In You Are Mighty, Paul offers step-by-step guidance on the right way to go about getting attention for a cause or overturning an injustice. “I remember my own nine-year-old passion about things like littering and mistreatment of animals. The feelings were powerful, and real,” she says. “I badly wanted guidance on how these injustices could change.”

Similarly, Styron’s Steal This Country, capitalizes on her own—and her teenage children’s —frustration with the current political climate and their deep desire to move the country in a different direction. Divided into three sections—the why, the what, and the how—Styron provides background on the history of protest movements; a bit about some of the big issues young people care deeply about, including immigration, climate change, and racial justice; and practical tips on how to stage a walkout or a march, or just how to talk to relatives or other adults with different or opposing views. “Kids care about more than we give them credit for,” she says. “But they need a template for how to get what they want, they need information, and they need a toolkit.”

Seeking Inspiration

Some of the forthcoming volumes are less about how-to than about keeping the faith and continuing the fight. “We are in an untenable situation, and teens know it,” says Johnson, whose anthology collects essays, poems, a song, and comics from writers, poets, and actors on the topic of resisting despair and nurturing hope. “Instead of just melting down and planning trips to Disney World, we all need coping strategies.”

Finding a way forward is also the aim of Hope Nation: YA Authors Share Personal Moments of Inspiration (Philomel), edited by Rose Brock, a collection of personal essays about overcoming defeat by YA writers including Jason Reynolds, Julie Murphy, and Angie Thomas. In September, Knopf will release Nevertheless, We Persisted: 48 Voices of Defiance, Strength, and Courage, foreword by Sen. Amy Klobuchar, the title referring to the now famous words uttered by Senate Majority Leader Mitch McConnell, after he prevented Sen. Elizabeth Warren from reading a letter by Coretta Scott King on the floor of the Senate during confirmation hearings for Attorney General Jeff Sessions. His declaration, “She was warned.... Nevertheless, she persisted,” has become a battle cry for many.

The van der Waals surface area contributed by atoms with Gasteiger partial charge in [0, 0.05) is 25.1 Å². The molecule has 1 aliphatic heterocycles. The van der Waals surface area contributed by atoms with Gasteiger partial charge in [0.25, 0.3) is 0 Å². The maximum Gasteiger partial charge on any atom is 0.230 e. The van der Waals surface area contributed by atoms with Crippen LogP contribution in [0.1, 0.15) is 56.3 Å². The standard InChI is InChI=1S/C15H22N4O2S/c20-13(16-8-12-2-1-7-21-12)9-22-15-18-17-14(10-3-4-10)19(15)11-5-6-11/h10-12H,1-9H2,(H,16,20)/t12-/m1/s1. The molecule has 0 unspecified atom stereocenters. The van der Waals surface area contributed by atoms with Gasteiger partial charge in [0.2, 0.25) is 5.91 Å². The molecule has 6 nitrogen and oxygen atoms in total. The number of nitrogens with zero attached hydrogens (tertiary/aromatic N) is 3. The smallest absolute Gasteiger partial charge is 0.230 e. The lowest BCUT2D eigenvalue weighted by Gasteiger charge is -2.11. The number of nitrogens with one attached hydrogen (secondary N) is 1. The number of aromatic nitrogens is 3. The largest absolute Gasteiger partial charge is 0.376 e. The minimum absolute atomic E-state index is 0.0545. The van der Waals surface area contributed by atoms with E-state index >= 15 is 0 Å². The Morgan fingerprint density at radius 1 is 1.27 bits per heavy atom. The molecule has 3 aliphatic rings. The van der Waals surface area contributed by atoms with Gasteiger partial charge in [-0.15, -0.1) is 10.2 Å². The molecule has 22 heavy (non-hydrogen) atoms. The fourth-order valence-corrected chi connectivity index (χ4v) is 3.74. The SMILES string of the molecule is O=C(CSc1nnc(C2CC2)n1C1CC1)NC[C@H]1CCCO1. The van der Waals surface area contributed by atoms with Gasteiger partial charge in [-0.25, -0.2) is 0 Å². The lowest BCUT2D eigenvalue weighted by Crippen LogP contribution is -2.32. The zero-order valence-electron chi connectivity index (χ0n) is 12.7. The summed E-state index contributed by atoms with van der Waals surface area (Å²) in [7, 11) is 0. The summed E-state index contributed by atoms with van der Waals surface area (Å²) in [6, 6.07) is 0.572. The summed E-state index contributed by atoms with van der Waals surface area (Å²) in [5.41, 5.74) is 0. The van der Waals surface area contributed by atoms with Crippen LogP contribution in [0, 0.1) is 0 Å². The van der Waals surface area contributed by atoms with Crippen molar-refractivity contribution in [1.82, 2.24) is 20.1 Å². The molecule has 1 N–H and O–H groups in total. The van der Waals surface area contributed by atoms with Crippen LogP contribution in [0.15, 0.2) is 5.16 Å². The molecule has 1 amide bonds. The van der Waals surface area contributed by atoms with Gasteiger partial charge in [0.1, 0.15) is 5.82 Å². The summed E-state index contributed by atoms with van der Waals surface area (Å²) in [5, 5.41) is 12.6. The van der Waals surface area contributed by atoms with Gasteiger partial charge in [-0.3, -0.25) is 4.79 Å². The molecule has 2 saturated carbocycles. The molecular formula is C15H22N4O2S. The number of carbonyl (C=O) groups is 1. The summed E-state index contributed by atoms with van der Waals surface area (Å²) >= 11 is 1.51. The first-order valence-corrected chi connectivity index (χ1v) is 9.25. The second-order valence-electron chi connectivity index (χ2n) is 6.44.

Novel Approaches

The current climate has also inspired plenty of fiction writers. Mark Oshiro—who analyzes books and media on his website, MarkDoesStuff.com—wrote Anger Is a Gift (Tor Teen), his debut YA novel, which his publisher bills as “an anthem for teens and millennial raised on hashtag activism.” Inspired by real-life events, Oshiro’s story recounts a teen’s path to protest, ignited first by his father’s murder at the hands of a police officer and then by the way he and his classmates were being treated like criminals at their own school, with random locker searches and a constantly shifting set of rules.

Ellen Hopkins, who has written more than a dozen novels that address complex and painful topics that teens face, takes on gun violence in People Kill People (S&S/McElderry, Sept.), a topic she says she’s been wrestling with since the Columbine massacre, where two students killed 12 of their classmates and a teacher. “The writer in me wants to comprehend the ‘whys,’ ” Hopkins says. “The human in me wants to help mitigate an escalating problem, and I believe writing about it can have a definite impact on a generation seeking revolution. The time for activism is absolutely now, and my readers are engaged and demanding change.”

National Book Award finalist Deb Caletti’s next novel, A Heart in a Body in the World (Simon Pulse, Sept.), also addresses the topic, featuring a girl who literally tries to outrun her sorrow over gun violence through a cross-country trek.

Reaching Aspiring Activists

Editors agree that, though the subject is timely and important, marketing these books will require creativity. YA novels will work their way into well-established channels, but YA nonfiction is a tougher sell in the bookstore environment, where that particular section can be dominated by memoirs by YouTubers.

“We hope the proverbial gatekeepers embrace [Girls Resist!], because they do have a big impact on what’s available,” says Quirk’s Thornburgh. “Libraries will probably not be a problem because a lot of teen librarians are feeling the same feelings as teens.”

The key, Thornburgh believes, is to make the book attractive. She hired Italian artist Giulia Sagramola to illustrate with a contemporary sensibility. “Some of the books I had [when I was younger] were just so dorky,” she says. “No teen would have bought them for themselves.”

Rich says she will work to get the word out through social media channels, by speaking at high schools, and by working directly with the “awesome girl activists” she already knows. “I hope it reaches girls who are just finding that fire in their gut, that hot blue burning that screams, ‘I’m not going to take it anymore!’ and gives them the tools to take action,” she says. “I hope it ignites and fuels the girl resistance: huge, bright movements and tiny, intimate, vital revolutions.”

For more of the latest developments in the YA category, see our 2018 Spotlight on YA.